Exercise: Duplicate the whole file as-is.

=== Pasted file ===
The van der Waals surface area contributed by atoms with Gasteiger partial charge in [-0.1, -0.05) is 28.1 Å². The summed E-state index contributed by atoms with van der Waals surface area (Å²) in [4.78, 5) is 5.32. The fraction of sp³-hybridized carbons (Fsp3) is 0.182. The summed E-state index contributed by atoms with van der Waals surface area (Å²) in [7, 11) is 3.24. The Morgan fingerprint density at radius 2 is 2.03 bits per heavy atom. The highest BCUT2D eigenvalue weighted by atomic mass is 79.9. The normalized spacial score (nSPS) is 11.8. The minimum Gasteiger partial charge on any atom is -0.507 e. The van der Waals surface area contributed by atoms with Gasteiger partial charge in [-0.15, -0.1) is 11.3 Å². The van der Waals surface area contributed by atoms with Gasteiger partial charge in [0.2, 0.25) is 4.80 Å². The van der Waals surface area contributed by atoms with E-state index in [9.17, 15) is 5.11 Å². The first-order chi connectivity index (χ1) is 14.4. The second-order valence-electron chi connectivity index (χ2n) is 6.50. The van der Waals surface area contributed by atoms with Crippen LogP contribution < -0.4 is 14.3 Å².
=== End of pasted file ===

The van der Waals surface area contributed by atoms with Gasteiger partial charge in [-0.1, -0.05) is 28.1 Å². The summed E-state index contributed by atoms with van der Waals surface area (Å²) in [4.78, 5) is 5.32. The fraction of sp³-hybridized carbons (Fsp3) is 0.182. The summed E-state index contributed by atoms with van der Waals surface area (Å²) in [7, 11) is 3.24. The Morgan fingerprint density at radius 2 is 2.03 bits per heavy atom. The highest BCUT2D eigenvalue weighted by atomic mass is 79.9. The normalized spacial score (nSPS) is 11.8. The minimum Gasteiger partial charge on any atom is -0.507 e. The van der Waals surface area contributed by atoms with Gasteiger partial charge in [-0.15, -0.1) is 11.3 Å². The van der Waals surface area contributed by atoms with Gasteiger partial charge in [0.2, 0.25) is 4.80 Å². The van der Waals surface area contributed by atoms with E-state index in [9.17, 15) is 5.11 Å². The first-order chi connectivity index (χ1) is 14.4. The second-order valence-electron chi connectivity index (χ2n) is 6.50. The van der Waals surface area contributed by atoms with Crippen LogP contribution < -0.4 is 14.3 Å².